China plans to increase total forest cover from 23 percent last year to 24.1 percent by 2025, but the steady expansion has masked many underlying issues.
“There has been relatively poor tree survival in some areas and discussions about the depletion of groundwater tables,” said Hua Fangyuan, a conservation biologist who focuses on forests at Peking University in China. .
Struggling to find room for new trees, the government of an administrative division in Inner Mongolia was accused in 2019 of grabbing farmland to meet Beijing’s forest cover targets. Monocultural artificial plantations, such as rubber trees, have also been created to the detriment of natural forests, according to some studies.
“This (the competitive pressure on land use) is a problem not only for China but all over the world,” Hua said. “We are talking about millions of hectares of targets. With population growth, there is going to be competition and tension.”
This competition for land has been reinforced by China’s reliance on government-backed industrial-scale plantations to meet the targets, although it is gradually shifting to a more nature-based approach to reforestation.
One such state-backed forest farm designed to repair the region’s overworked ecosystem is the 4,200-acre Yangguan project on the outskirts of Dunhuang City, which has proven to be controversial. .
Tenants eager to plant lucrative but water-hungry grapes razed large tracts of forest in 2017. In March, a government investigation team found that Yangguan had violated regulations by allowing vineyards to be planted in a protected forest. Villagers were also accused of illegally cutting down trees and the authorities were ordered to reclaim the illegally occupied land.
Estate officials said hundreds of government agency workers in Dunhuang would arrive soon with the goal of planting 31,000 trees on 93 acres of land in just four days. Gradually, surviving vineyards would be replaced by trees, an official said, a move that would affect hundreds of farmers.
“Government and farmers should work together to find a way to make money and make sure water levels are sustainable at the same time,” said Ma of the Forest Stewardship Council.
There are signs that China has learned from the mistakes of the past, when trees were planted – often by spreading seeds from military planes – regardless of existing ecosystems or weather conditions, which means that many don’t have failed to take root.
The government is now more careful with the species it chooses to plant and more inclined to make room for natural forests to expand, rather than creating artificial plantations.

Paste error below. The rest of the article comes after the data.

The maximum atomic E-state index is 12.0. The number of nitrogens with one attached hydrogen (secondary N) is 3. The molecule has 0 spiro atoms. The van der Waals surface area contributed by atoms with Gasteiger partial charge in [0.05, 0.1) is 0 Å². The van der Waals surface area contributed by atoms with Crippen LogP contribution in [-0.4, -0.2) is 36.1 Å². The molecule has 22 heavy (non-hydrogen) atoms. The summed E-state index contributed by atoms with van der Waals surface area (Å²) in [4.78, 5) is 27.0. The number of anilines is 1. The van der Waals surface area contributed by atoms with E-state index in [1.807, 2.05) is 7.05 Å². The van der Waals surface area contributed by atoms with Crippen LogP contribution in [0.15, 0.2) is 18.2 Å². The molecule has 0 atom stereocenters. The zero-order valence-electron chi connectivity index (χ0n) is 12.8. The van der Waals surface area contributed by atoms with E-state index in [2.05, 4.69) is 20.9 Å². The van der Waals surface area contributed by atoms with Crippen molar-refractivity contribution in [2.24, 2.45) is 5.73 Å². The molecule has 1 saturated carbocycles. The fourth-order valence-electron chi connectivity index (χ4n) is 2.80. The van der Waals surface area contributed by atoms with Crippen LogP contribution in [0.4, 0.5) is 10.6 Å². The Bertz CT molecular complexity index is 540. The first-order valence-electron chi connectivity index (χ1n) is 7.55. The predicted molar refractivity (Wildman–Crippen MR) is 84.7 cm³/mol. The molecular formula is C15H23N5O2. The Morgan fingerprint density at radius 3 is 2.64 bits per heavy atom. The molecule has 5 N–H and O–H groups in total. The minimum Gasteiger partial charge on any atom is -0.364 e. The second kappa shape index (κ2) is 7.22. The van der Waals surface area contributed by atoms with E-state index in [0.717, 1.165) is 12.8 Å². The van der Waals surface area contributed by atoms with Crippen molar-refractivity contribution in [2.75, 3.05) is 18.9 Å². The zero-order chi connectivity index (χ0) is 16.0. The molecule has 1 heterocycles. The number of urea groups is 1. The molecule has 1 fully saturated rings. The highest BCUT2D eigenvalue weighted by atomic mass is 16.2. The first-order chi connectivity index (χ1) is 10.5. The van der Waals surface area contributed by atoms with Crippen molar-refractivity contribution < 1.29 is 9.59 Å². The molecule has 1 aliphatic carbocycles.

The forestry commission is also planning to rethink its strategy in northwest China to reflect fears that new plantings will put increased pressure on water resources, experts said.
But with local governments under pressure to grow the economy and secure food supplies, tree planting in China could also reach a point of diminishing returns.
“It is getting harder and harder to really increase the rate of forest cover just because there aren’t many places left for large reforestation projects,” Ma said.
Ma said the sandstorms that hit Beijing in March did not mean tree planting had failed, but showed that it would no longer be enough to offset the impact of climate change.
“To be honest, I don’t think trees can improve the situation,” he said.
In a briefing last week, Li Jianjun from China’s National Environmental Monitoring Center said temperatures in Mongolia and Inner Mongolia were 2 to 6 degrees Celsius higher than normal since February, the melt. snow exposing more sand to the wind.
Some Wuwei farmers began to lose hope after decades of trying to master the deserts.
Ding Yinhua, a 69-year-old shepherd, told Reuters that the sandstorms were so severe that sometimes she dared not open her eyes.
Despite tree planting, pastures have deteriorated in recent years due to lower rainfall in spring and summer, she added.
“It’s just not good without rain. We have no land so there is no other solution: we are just herding sheep. In 2015 and 2016 it rained but since then there is There is nothing left, and now we have to wait until September. ” she said.
Her husband, Li Youfu, 71, said he didn’t think planting trees made any difference.
“The sand is still moving. It cannot be controlled,” he said. “When the wind comes, it’s usually very strong. No one can stop it.”
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Reporting by David Stanway, Thomas Suen and Carlos Garcia; Editing by Katy Daigle, Karishma Singh and Ana Nicolaci